• From left to right: Ted Jenkins (Caltech Board of Trustees), Thomas Schmitt (founder of the Schmitt Prize), Joseph Shepherd (Dean of Graduate Studies), Maria I. Lopez, and Edward Stolper (Interim Caltech President)
    Credit: Bob Paz

Maria I. Lopez Wins Schmitt Staff Prize

Maria I. Lopez, lead options administrator in Computing and Mathematical Sciences in the Division of Engineering and Applied Science at Caltech, is this year's winner of the Thomas W. Schmitt Annual Staff Prize. Lopez has been working at Caltech since 1996. Since 2003, she has served in a variety of capacities within computer science: as secretary to the department head, administrator for the Center for the Mathematics of Information, and most recently as the option administrator for Caltech students who are pursuing concentrations in computer science.

"Lopez is in charge of the organization of annual classes taken by more than 2,000 undergraduate and graduate students," says one of the anonymous individuals who nominated Lopez for the prize. "Computer science is the largest option on campus, so as option rep administrator, Lopez is in charge of about 200 students a year. Maria gets thanked in every thesis defense that I attend. Her positive attitude has been quite contagious among her peers: she literally invigorated her colleagues to play as a team . . . I do not think it is an exaggeration to state that she is the energy source of the whole department."

For her part, Lopez counts herself lucky to work with such a wonderful group of people. "My first job on campus was in faculty records, and then I moved to admissions and worked with prospective students. These were good experiences, but I think I've found my place in computer science. It's a great department. We have great leadership, great support, and wonderful coworkers. My supervisor, Jerolyn Chittum, always gives us the proper tools. If you want to take a class to better yourself, she's very supportive. And our director, Mathieu Desbrun, is just amazing."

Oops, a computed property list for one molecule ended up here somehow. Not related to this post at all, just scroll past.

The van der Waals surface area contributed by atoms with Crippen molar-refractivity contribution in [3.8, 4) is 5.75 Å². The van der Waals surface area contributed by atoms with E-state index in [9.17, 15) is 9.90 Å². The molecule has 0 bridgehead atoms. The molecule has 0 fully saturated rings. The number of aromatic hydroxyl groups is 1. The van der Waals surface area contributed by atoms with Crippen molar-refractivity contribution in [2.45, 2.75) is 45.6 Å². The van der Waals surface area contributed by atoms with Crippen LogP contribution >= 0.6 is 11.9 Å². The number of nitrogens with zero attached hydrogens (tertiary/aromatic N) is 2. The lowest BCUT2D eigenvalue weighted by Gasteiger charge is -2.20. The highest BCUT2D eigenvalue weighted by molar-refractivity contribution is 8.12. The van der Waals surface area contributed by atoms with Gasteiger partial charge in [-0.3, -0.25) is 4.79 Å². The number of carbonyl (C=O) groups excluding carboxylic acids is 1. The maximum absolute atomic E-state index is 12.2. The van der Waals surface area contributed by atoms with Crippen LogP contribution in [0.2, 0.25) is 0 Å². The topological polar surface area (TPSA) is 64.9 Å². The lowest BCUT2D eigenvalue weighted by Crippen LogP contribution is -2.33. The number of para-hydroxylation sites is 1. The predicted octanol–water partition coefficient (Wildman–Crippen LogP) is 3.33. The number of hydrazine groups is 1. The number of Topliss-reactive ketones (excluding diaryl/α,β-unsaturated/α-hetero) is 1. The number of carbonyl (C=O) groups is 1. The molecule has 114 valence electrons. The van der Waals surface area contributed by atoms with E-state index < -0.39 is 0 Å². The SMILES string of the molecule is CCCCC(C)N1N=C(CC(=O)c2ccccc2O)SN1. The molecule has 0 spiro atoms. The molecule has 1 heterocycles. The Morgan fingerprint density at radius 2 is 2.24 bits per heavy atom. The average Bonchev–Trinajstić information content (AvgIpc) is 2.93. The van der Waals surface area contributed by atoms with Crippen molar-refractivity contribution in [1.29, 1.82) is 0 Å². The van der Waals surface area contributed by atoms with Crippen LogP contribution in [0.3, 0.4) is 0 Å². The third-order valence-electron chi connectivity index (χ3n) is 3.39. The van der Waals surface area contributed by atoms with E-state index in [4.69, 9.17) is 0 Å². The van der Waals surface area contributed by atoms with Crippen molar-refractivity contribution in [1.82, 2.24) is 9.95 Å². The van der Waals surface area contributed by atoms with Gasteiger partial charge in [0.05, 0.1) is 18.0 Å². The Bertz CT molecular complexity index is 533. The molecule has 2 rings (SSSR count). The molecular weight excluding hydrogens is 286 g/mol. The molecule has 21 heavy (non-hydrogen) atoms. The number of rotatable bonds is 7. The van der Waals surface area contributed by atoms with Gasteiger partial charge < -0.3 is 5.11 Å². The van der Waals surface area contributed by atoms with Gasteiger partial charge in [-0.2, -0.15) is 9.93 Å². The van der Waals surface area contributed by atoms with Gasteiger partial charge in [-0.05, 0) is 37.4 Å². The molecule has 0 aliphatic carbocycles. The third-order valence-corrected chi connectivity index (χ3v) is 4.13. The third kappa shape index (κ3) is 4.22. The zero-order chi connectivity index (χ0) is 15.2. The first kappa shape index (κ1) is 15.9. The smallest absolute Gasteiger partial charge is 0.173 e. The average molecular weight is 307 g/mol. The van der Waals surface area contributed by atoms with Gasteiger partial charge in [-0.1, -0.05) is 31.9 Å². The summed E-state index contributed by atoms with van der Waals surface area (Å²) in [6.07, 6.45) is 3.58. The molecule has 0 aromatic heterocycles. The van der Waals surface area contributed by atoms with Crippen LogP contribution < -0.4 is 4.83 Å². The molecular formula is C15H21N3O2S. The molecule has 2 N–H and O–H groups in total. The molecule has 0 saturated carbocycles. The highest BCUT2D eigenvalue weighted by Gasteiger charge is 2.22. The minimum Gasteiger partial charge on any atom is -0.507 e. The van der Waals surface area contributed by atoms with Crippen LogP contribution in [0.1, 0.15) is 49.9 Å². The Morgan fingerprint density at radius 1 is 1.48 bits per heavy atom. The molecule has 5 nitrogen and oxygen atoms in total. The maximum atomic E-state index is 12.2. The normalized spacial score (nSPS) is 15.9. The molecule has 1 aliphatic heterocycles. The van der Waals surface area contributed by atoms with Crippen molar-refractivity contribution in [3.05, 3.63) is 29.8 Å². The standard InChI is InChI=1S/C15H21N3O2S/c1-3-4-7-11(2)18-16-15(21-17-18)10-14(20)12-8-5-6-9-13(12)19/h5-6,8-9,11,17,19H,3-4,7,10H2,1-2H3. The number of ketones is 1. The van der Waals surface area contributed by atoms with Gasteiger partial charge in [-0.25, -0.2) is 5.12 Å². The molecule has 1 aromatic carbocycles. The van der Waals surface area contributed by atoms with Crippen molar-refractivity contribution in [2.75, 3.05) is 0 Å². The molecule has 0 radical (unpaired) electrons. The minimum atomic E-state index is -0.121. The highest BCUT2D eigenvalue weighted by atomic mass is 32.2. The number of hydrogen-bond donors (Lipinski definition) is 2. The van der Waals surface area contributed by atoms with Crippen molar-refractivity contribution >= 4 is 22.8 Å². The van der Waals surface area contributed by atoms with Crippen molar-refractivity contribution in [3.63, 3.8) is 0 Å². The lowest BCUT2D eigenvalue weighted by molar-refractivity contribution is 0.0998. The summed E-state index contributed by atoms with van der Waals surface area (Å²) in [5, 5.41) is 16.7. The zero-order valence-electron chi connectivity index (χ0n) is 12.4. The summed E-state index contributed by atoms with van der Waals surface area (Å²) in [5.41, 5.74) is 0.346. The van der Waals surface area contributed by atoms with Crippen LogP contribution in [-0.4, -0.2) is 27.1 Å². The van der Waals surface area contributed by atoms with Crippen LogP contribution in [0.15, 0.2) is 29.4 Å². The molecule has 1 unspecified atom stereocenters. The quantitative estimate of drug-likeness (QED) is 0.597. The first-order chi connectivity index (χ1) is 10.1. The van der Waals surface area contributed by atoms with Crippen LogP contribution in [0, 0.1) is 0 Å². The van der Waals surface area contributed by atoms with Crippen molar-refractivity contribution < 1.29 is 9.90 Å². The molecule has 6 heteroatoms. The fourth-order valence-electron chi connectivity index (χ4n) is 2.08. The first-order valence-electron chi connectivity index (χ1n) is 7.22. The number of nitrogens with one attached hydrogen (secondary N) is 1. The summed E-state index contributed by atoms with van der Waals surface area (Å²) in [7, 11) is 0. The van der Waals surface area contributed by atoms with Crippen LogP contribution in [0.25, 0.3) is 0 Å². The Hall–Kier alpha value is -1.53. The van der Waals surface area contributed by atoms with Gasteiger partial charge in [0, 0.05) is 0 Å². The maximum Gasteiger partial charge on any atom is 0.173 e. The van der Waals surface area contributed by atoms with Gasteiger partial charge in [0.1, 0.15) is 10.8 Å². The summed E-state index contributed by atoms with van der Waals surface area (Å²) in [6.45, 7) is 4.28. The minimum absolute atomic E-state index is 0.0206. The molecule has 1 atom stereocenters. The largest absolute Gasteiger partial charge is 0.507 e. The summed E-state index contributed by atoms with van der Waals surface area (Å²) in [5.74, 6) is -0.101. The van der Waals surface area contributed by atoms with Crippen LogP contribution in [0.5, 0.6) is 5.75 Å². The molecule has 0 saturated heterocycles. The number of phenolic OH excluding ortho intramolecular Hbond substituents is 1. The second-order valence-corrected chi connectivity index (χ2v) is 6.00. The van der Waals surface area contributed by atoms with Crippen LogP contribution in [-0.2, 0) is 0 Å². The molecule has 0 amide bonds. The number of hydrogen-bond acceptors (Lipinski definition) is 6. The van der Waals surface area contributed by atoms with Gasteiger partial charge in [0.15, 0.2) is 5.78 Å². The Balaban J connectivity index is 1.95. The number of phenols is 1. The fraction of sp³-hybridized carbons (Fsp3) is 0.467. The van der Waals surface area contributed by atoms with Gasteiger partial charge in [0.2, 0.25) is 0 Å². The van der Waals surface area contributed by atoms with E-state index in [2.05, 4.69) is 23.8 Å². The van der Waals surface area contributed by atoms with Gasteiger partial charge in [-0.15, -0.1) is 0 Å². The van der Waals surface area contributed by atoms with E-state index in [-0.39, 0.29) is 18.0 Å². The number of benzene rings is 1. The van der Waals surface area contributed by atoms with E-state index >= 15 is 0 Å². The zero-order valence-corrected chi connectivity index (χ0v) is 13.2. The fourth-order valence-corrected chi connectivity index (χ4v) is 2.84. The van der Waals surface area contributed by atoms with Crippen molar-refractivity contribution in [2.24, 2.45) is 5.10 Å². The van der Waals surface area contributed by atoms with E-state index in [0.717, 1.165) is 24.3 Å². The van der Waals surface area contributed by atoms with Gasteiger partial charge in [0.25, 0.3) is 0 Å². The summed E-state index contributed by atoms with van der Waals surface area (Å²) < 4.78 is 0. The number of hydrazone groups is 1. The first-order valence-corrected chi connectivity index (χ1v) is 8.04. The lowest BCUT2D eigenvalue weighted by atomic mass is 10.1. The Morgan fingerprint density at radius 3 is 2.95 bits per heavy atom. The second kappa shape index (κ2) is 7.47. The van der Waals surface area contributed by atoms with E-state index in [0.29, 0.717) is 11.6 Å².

Another anonymous individual who nominated Lopez for the Schmitt Prize notes her "independent initiative" and "unflapping professionalism and cheer." Indeed, Lopez stands poised to step into all kinds of situations, to be of use wherever she can. As Lopez explains, "I really enjoy interacting with people, and it's nice to work with people from multicultural backgrounds. For everyone, but especially for our international students, I like to emphasize an open door policy: stop by and say hello, come on in. If it's not my area, I'll find out who you can talk to. I just want to be of service. We're here because of the students, so I try to make it warm and inviting for them." Because Lopez works with incoming students, she often knows individuals throughout their Caltech careers, and she delights in meeting their families and watching them grow and change during their time here.

"Caltech is a great place to work," says Lopez. "When I first started, a friend of mine was introducing me to other staff, and they all said, 'Oh, I've worked here 17 years, or 20 years, or 12 years.' Now it's me saying, 'Oh, I've been here 18 years.' My whole job is different each term, so it's always interesting."

The Schmitt Prize was established in 2007 through the initiative of Thomas W. Schmitt, former associate vice president for human resources. Schmitt proposed the idea of a staff prize to senior administrators, and it was eventually funded by Ted Jenkins, Caltech alumnus (BS '65, MS '66) and trustee, who spent his professional career in the semiconductor industry. Both men were on hand to help award the prize at the 59th annual staff service awards on June 2.

Part of the excitement of the Schmitt Prize is that potential recipients do not know in advance who will receive the award. As Schmitt remarks, "I think Caltech does a better job of including staff as part of the community than any other place I know of." Jenkins is equally enthusiastic about the staff at Caltech. "One of the things that resonated with me when Tom first mentioned the idea to me was that the faculty get all kinds of awards, while staff are mainly recognized for seniority alone," says Jenkins. "Our faculty are the best and the brightest, but they can't do it by themselves. They need the environment and that comes from the staff."

Written by Cynthia Eller